Talking about stumping the band.


Well I stumbled across the disc at the library. As for the why it was mainly because the album Broken English has been discussed in a very favorable light here (actually it was on the old board). I had no idea what to expect when I checked it out and was amazed at the type of music I heard. It wasn't what I was expecting at all and in doing some reading about her, beginning with the AMG write ups which are very lengthy, I was intrigued. In the meantime I have picked up Broken English and have to agree that it is a very good album although I like Kissin' Time better. As I listened to Broken English I had to keep checking the release date. Surely they meant 1997 and not 1979. Well a couple of tracks may seem a bit dated but it's remarkably fresh.

I sent out very few since I had only a limited response asking to be included. I forced the disc on a couple of others who I thought may be interested in the disc based only on their comments on Broken English. Receipients included:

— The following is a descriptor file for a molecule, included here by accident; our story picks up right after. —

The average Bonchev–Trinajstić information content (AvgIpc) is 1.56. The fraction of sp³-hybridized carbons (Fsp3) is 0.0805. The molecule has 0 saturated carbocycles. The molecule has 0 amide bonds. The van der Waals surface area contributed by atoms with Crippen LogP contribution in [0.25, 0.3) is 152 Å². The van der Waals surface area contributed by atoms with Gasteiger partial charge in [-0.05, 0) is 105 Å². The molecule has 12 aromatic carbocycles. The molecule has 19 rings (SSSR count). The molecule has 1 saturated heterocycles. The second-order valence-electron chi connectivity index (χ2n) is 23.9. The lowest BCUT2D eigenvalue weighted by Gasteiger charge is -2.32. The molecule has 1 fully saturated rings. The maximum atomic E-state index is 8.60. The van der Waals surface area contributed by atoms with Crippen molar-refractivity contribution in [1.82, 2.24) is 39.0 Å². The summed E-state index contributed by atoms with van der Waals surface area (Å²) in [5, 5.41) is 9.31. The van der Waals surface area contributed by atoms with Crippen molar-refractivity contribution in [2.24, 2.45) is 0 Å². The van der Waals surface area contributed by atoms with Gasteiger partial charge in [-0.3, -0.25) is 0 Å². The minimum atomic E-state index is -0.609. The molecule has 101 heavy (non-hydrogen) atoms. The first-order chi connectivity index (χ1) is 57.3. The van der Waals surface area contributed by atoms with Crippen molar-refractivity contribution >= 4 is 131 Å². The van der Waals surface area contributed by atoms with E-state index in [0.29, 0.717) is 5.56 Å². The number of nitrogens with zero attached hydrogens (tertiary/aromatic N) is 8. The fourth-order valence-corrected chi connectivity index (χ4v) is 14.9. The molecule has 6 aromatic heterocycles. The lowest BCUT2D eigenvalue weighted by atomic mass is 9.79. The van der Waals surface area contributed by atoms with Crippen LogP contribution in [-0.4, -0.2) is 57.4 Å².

Forced on:

You were correct earlier when you said there wasn't too much written with regard to the disc. I will say that I'm not really surprised and there are many reasons for this. I know it's a very busy time of year for everyone. Mainly though I really didn't expect many to really love the music but I thought it would be interesting to more than a few once revealed and on that front judging from the email I've received and the few comments on the board, I was correct.


12-17-2003, 01:04 PM
I intended to post about this a few days ago, but just never got the time to finish... here's what I'd started writing about it: